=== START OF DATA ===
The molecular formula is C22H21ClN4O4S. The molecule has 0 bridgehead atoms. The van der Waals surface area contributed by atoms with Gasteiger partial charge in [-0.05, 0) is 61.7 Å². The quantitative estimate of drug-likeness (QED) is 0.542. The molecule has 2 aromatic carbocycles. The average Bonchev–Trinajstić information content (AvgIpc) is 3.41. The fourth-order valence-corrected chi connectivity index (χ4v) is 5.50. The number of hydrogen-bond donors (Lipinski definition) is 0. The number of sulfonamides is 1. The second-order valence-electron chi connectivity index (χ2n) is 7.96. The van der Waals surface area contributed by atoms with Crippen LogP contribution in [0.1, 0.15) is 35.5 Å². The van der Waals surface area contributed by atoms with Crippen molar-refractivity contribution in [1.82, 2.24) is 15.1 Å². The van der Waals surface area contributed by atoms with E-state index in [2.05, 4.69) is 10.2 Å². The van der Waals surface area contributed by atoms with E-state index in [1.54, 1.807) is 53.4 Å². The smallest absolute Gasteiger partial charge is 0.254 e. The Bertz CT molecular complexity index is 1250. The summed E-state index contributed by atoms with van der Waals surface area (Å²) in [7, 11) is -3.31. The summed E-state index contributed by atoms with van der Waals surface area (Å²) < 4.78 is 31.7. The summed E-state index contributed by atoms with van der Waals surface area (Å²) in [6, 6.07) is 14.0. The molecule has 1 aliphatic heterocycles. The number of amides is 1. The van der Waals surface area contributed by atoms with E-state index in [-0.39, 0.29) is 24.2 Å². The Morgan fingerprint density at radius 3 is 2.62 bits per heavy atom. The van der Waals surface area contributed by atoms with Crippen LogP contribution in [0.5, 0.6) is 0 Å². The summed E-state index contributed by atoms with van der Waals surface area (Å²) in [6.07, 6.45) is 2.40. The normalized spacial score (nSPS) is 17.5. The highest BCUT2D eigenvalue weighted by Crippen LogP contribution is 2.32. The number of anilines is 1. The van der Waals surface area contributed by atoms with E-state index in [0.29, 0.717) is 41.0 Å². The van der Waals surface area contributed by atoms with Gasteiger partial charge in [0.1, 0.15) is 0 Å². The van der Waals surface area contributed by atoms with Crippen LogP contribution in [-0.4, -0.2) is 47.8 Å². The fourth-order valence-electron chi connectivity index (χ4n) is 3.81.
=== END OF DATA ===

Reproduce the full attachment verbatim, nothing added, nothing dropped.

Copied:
The molecular formula is C22H21ClN4O4S. The molecule has 0 bridgehead atoms. The van der Waals surface area contributed by atoms with Gasteiger partial charge in [-0.05, 0) is 61.7 Å². The quantitative estimate of drug-likeness (QED) is 0.542. The molecule has 2 aromatic carbocycles. The average Bonchev–Trinajstić information content (AvgIpc) is 3.41. The fourth-order valence-corrected chi connectivity index (χ4v) is 5.50. The number of hydrogen-bond donors (Lipinski definition) is 0. The number of sulfonamides is 1. The second-order valence-electron chi connectivity index (χ2n) is 7.96. The van der Waals surface area contributed by atoms with Crippen LogP contribution in [0.1, 0.15) is 35.5 Å². The van der Waals surface area contributed by atoms with Crippen molar-refractivity contribution in [1.82, 2.24) is 15.1 Å². The van der Waals surface area contributed by atoms with E-state index in [2.05, 4.69) is 10.2 Å². The van der Waals surface area contributed by atoms with E-state index in [1.54, 1.807) is 53.4 Å². The smallest absolute Gasteiger partial charge is 0.254 e. The Bertz CT molecular complexity index is 1250. The summed E-state index contributed by atoms with van der Waals surface area (Å²) in [7, 11) is -3.31. The summed E-state index contributed by atoms with van der Waals surface area (Å²) < 4.78 is 31.7. The summed E-state index contributed by atoms with van der Waals surface area (Å²) in [6, 6.07) is 14.0. The molecule has 1 aliphatic heterocycles. The number of amides is 1. The van der Waals surface area contributed by atoms with E-state index in [-0.39, 0.29) is 24.2 Å². The Morgan fingerprint density at radius 3 is 2.62 bits per heavy atom. The van der Waals surface area contributed by atoms with Crippen LogP contribution in [0.5, 0.6) is 0 Å². The summed E-state index contributed by atoms with van der Waals surface area (Å²) in [6.07, 6.45) is 2.40. The normalized spacial score (nSPS) is 17.5. The highest BCUT2D eigenvalue weighted by Crippen LogP contribution is 2.32. The number of anilines is 1. The van der Waals surface area contributed by atoms with E-state index in [0.29, 0.717) is 41.0 Å². The van der Waals surface area contributed by atoms with Gasteiger partial charge in [0.1, 0.15) is 0 Å². The van der Waals surface area contributed by atoms with Crippen LogP contribution in [-0.4, -0.2) is 47.8 Å². The fourth-order valence-electron chi connectivity index (χ4n) is 3.81.